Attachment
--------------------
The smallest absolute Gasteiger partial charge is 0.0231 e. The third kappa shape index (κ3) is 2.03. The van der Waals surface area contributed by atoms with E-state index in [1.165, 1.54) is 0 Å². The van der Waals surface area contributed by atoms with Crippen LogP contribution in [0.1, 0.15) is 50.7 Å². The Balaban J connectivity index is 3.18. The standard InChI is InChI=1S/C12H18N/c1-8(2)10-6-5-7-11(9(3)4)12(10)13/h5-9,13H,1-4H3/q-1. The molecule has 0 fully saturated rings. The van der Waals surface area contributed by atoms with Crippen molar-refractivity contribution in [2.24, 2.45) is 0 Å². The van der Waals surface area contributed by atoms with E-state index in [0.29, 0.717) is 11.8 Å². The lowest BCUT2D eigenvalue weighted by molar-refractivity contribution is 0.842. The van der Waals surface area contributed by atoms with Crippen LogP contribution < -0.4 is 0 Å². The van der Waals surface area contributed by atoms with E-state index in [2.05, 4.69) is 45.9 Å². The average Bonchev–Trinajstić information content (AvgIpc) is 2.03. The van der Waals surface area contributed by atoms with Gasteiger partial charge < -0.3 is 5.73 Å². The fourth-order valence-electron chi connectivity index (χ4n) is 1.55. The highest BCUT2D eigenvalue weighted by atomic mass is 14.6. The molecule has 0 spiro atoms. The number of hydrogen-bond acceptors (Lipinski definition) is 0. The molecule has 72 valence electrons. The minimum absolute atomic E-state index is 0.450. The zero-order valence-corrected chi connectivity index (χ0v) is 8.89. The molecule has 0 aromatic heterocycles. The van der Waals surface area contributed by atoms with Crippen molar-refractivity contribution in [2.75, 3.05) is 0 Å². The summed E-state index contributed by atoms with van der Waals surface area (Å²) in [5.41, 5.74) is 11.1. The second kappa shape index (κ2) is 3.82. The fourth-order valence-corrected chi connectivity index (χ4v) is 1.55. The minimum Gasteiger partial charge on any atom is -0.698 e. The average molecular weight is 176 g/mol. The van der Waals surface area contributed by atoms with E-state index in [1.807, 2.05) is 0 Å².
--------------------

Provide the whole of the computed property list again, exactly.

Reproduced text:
The smallest absolute Gasteiger partial charge is 0.0231 e. The third kappa shape index (κ3) is 2.03. The van der Waals surface area contributed by atoms with E-state index in [1.165, 1.54) is 0 Å². The van der Waals surface area contributed by atoms with Crippen LogP contribution in [0.1, 0.15) is 50.7 Å². The Balaban J connectivity index is 3.18. The standard InChI is InChI=1S/C12H18N/c1-8(2)10-6-5-7-11(9(3)4)12(10)13/h5-9,13H,1-4H3/q-1. The molecule has 0 fully saturated rings. The van der Waals surface area contributed by atoms with Crippen molar-refractivity contribution in [2.24, 2.45) is 0 Å². The van der Waals surface area contributed by atoms with E-state index in [0.29, 0.717) is 11.8 Å². The lowest BCUT2D eigenvalue weighted by molar-refractivity contribution is 0.842. The van der Waals surface area contributed by atoms with Crippen LogP contribution < -0.4 is 0 Å². The van der Waals surface area contributed by atoms with E-state index in [2.05, 4.69) is 45.9 Å². The average Bonchev–Trinajstić information content (AvgIpc) is 2.03. The van der Waals surface area contributed by atoms with Gasteiger partial charge < -0.3 is 5.73 Å². The fourth-order valence-electron chi connectivity index (χ4n) is 1.55. The highest BCUT2D eigenvalue weighted by atomic mass is 14.6. The molecule has 0 spiro atoms. The number of hydrogen-bond acceptors (Lipinski definition) is 0. The molecule has 72 valence electrons. The minimum absolute atomic E-state index is 0.450. The zero-order valence-corrected chi connectivity index (χ0v) is 8.89. The molecule has 0 aromatic heterocycles. The van der Waals surface area contributed by atoms with Crippen molar-refractivity contribution in [2.75, 3.05) is 0 Å². The summed E-state index contributed by atoms with van der Waals surface area (Å²) in [5.41, 5.74) is 11.1. The second kappa shape index (κ2) is 3.82. The fourth-order valence-corrected chi connectivity index (χ4v) is 1.55. The minimum Gasteiger partial charge on any atom is -0.698 e. The average molecular weight is 176 g/mol. The van der Waals surface area contributed by atoms with E-state index in [1.807, 2.05) is 0 Å².